How are customer service and technical support?
I have contacted technical support and asked them how to do things.
They have contacted me back with no problems and got it to work.
The technical support is more than fair.
Which solution did I use previously and why did I switch?
Previously, I used ProVision. I started with it when it was a Proforma company, which was approximately in 2004 and 2005. Then they were bought out. It was sold to a couple of companies. The first was Metastorm and then it was bought out for that tool by OpenText. When OpenText bought it, the product was shelved in many ways. They didn't appear to want to evolve anything and just left it to die. Many companies will buy their competitors, then they disappear and then all of a sudden it's released as a new solution.
The tool is very useful, but it was more of a business process management with some EA and more EA functionality being built into it.
The tools are expensive, as they are very niche tools.
How was the initial setup?
The initial setup was straightforward. I am the only user on my laptop, it's not like I am putting it in an enterprise solution. They have enterprise solutions and they are quite robust.
The setup may be straightforward for one computer but maybe a bit more complex for and enterprise situation.
It took a couple of hours to deploy.
I downloaded the software, then got my license and went through the steps that they provided and I was up and running.
What's my experience with pricing, setup cost, and licensing?
To get a fairly extensive license for Enterprise Architects from Spark is approximately US $400.00, maybe less, but with Avolution Abacus it was approximately US $2000.00 per year, and that includes maintenance with the Abacus tool.
There are no additional costs other than the licensing fees.
What other advice do I have?
Working with enterprise architecture, I set up the practice and evaluate the client's practices to see where they can leverage more consistent procedures and help with their program development.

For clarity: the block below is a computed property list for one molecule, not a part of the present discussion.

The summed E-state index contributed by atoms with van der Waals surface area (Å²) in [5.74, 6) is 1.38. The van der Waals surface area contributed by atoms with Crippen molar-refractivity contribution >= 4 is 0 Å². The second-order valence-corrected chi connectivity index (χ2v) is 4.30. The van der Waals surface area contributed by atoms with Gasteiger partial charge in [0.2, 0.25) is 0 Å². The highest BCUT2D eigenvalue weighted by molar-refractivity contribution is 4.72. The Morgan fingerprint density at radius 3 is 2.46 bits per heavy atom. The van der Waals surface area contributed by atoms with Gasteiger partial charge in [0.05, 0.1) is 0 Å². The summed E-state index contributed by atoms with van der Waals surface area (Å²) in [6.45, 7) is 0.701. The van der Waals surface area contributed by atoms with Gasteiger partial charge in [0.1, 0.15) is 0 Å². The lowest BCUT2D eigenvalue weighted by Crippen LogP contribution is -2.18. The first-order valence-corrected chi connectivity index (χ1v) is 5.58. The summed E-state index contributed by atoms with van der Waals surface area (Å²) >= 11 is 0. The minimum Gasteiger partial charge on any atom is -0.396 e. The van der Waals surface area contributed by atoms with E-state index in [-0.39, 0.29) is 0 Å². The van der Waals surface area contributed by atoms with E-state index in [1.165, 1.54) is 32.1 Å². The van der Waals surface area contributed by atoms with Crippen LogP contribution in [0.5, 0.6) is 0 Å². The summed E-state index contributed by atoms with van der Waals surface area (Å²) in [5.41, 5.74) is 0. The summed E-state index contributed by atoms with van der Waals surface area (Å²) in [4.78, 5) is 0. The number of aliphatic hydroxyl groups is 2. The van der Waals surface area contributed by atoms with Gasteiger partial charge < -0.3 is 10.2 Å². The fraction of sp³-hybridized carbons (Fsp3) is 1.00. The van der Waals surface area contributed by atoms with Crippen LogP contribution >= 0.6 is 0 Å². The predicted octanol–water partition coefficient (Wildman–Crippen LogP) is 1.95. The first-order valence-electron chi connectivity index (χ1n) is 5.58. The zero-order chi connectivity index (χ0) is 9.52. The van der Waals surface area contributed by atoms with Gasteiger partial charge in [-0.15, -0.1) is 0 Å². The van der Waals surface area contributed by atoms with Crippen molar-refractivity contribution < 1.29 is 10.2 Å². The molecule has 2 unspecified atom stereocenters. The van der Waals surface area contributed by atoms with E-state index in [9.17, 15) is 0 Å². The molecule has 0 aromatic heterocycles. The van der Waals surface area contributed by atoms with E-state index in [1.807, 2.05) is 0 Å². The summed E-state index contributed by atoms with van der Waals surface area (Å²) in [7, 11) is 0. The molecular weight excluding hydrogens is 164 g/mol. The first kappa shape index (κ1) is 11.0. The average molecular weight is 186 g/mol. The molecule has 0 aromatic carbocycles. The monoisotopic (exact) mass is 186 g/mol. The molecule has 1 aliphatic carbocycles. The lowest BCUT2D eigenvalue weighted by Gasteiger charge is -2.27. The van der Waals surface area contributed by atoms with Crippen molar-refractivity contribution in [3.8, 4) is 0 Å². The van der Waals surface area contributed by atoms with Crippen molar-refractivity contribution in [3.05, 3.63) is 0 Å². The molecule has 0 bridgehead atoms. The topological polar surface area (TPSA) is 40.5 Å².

Most of my experience in IT solutions is on the documentation of solutions through EA tools as opposed to getting into the details of the actual solutions and the internal workings of them.
From a recent email, Avolution has released a change being made in the latest version and they are explaining what changes need to be done. People who are on servers hosted by Avolution, need to log off by a certain time. You can host a solution either within your enterprise or they can host it for you.
A tool is only as useful as the people using it, so you want to have the training program associated with anything to get people aware of what models to use or what type of templates, viewpoints, or standards that need to be associated and then they can work with that. What you don't want is to have them going in and start changing things, as that would have catastrophic impacts.
Understand how you want to analyze your enterprise information and how you want to leverage that to make better decisions, and that will tell you what features of any tool you need to be considered as fundamental.
For example, if you are going to allow people to put information into a tool with no standardized approach, no rigorous rules, and no procedure on how to do things, then any tool will do because you are not going to get anything out of it. It's going to be garbage in and nothing out. Many organizations will go and buy a tool thinking that it will solve their problem but the tools won't solve the problem unless they understand how they want to leverage it to make better decisions.
You have to keep with it because this solution has so many options and features. I keep learning and I just have to review the tutorials if I have forgotten how to do something. It's not a one-person tool, it's multifaceted. It's role-based and just trying to go through and trying to do everything is a bit overwhelming.
One person can manage it but that also gives you the wrong impression too. You must understand how you want people or organizations to see how to leverage the tool and then assign building the catalogs of a process reference model or a technical reference model. You need to assign that to people to do, you are not going to do it all yourself.
In populating information about the projects, you have to delegate that to the project management office to make sure that they give you the information that you need. At this time, I have a client who's the federal government here and project managers don't like to be questioned or have to put more into a tool.
it's a very powerful tool. It does what an enterprise architect needs it to do and it supports the business in knowing more about the business so that they can do better.
I would rate this solution a nine out of ten.
Which deployment model are you using for this solution?